By Sarah Townsend
Qatar has one of the highest rates of 'entrepreneurial intention' in the world, but new ventures have historically struggled to get off the ground. The CEO of the biggest business incubator in the Middle East is working to change that
It has been just over one year since Qatar Business Incubation Center (QBIC) opened its doors to budding entrepreneurs as part of plans to diversify the oil-rich state’s economy.
To date, around 40 start-ups have made the 20,000 sq m facility on the outskirts of Doha their home, as they receive two years of funding and advice needed to become fully functioning enterprises.
As they work to grow their ventures, QBIC staff are riffling through at least 700 other applications from entrepreneurs keen to hatch and expand their ideas.
If selected, individuals will each receive a grant of up to QR300,000 (just over $82,300) to help cover the preliminary costs of setting up a business — including product development, customer research and the legalities of becoming incorporated. The centre also offers training, mentorship, networking and investment opportunities and, crucially, rent-free office space in a country where it is illegal to register a business against a residential address.
QBIC — a joint venture between Qatar Development Bank (QDB) and not-for-profit the Social Development Centre — is the largest business incubator in the Middle East and has been mandated to create the next QR100m ($27.4m) companies in Qatar.
It is not a modest challenge, but, in an interview with Arabian Business, QBIC’s CEO Aysha Al Mudahka says there is no sign that the country’s rising tide of entrepreneurship will subside.
“Our mission is to inject new investment into the economy by helping entrepreneurs to achieve their dreams,” she says.
“It is too early for me to say that QBIC has changed the whole landscape of starting a business in Qatar, but it has certainly helped fuel a trend.
“Now, QBIC has been acknowledged on social media and within the start-up community as one of the main places to be; we’ve had 700 applications so there is a lot of demand.”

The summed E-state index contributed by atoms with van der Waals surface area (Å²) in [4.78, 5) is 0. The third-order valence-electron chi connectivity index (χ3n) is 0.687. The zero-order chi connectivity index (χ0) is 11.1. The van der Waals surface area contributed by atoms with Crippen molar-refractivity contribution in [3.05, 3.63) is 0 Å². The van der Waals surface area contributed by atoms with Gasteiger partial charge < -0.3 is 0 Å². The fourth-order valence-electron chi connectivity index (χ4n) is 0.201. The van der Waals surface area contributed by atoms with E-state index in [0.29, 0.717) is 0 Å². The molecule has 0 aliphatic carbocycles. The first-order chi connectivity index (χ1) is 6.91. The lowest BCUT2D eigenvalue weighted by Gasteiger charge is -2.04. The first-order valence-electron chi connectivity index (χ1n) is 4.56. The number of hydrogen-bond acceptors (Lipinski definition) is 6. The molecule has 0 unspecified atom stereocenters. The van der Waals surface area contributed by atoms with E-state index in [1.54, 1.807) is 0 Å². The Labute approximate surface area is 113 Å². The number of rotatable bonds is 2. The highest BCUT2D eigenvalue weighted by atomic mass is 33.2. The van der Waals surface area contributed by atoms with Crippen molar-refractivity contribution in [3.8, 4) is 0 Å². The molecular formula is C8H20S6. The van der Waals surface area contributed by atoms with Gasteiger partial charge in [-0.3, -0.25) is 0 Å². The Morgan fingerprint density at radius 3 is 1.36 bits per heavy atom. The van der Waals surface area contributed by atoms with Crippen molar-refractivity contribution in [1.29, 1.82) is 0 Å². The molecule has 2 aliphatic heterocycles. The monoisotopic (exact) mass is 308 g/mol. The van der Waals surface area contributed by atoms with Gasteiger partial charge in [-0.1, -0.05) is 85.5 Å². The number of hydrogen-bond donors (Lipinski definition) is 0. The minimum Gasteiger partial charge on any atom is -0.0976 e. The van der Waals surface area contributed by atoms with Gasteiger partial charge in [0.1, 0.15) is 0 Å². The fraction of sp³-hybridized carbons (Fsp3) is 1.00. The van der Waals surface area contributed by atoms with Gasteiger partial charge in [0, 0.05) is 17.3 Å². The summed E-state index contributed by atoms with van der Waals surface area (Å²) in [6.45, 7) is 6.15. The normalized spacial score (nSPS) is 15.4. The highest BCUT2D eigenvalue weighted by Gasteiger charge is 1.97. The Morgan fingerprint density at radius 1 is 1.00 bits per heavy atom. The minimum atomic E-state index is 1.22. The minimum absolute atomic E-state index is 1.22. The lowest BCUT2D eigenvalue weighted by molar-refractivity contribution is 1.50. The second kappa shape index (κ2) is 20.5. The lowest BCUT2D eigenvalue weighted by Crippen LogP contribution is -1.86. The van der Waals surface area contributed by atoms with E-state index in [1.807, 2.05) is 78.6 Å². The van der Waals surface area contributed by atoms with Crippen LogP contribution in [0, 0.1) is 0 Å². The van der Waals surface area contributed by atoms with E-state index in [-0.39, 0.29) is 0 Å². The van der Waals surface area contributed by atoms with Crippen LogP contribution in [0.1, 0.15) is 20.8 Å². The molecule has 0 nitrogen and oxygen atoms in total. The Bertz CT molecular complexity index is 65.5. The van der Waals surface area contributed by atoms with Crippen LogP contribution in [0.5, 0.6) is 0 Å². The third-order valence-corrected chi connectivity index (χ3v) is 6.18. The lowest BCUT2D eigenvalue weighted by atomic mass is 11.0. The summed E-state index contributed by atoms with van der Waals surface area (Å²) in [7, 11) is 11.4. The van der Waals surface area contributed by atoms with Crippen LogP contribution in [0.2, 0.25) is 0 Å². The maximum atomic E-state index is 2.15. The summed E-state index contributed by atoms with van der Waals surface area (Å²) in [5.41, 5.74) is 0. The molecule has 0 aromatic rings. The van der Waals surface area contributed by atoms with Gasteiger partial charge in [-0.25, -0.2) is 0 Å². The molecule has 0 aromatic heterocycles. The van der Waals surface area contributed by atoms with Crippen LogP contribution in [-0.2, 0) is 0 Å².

Opening the centre in September 2014, Abdulaziz Bin Nasser Al Khalifa, QBIC chairman and CEO of QDB, said: “With the launch of QBIC comes a new milestone for entrepreneurship and the Qatari economy.
“I believe we are witnessing a transformation, providing entrepreneurs the resources needed to turn dreams into reality.”
QBIC has been gifted a total budget of more than $27m from the bank and Social Development Center to help it fulfill entrepreneurs’ needs, it announced when it launched.
And it forms a significant chunk of Qatar’s National Vision 2030 — the government’s strategy for shifting away from economic dependence on oil revenues and towards SMEs as a driver of future growth.
According to the Global Entrepreneurship Monitor’s 2014 Global Report, published this year, 50.4 percent of adults in Qatar say they plan to start a new business within the next three years — one of the highest rates of “entrepreneurial intention” in the developed world.
The report also claimed that 16 percent of adults in Qatar are engaged in “total early stage entrepreneurial activity”, meaning they are in the process of starting or running a business in fewer than three years.
However, only 3.5 percent of adults in Qatar said they own and manage an established business, according to the report, suggesting that those “early stage” entrepreneurs face barriers to achieving long-term commercial success.
QBIC, of course, is one attempt to address this, and Qatari banks have separately begun to launch zero- or low-interest loans and equity funding aimed at SMEs. QDB’s Al Dhameen programme provides several financing options for SMEs, including guarantees for 85 percent of facilities costs for new SMEs and 75 percent for existing ones, and QR15m of credit.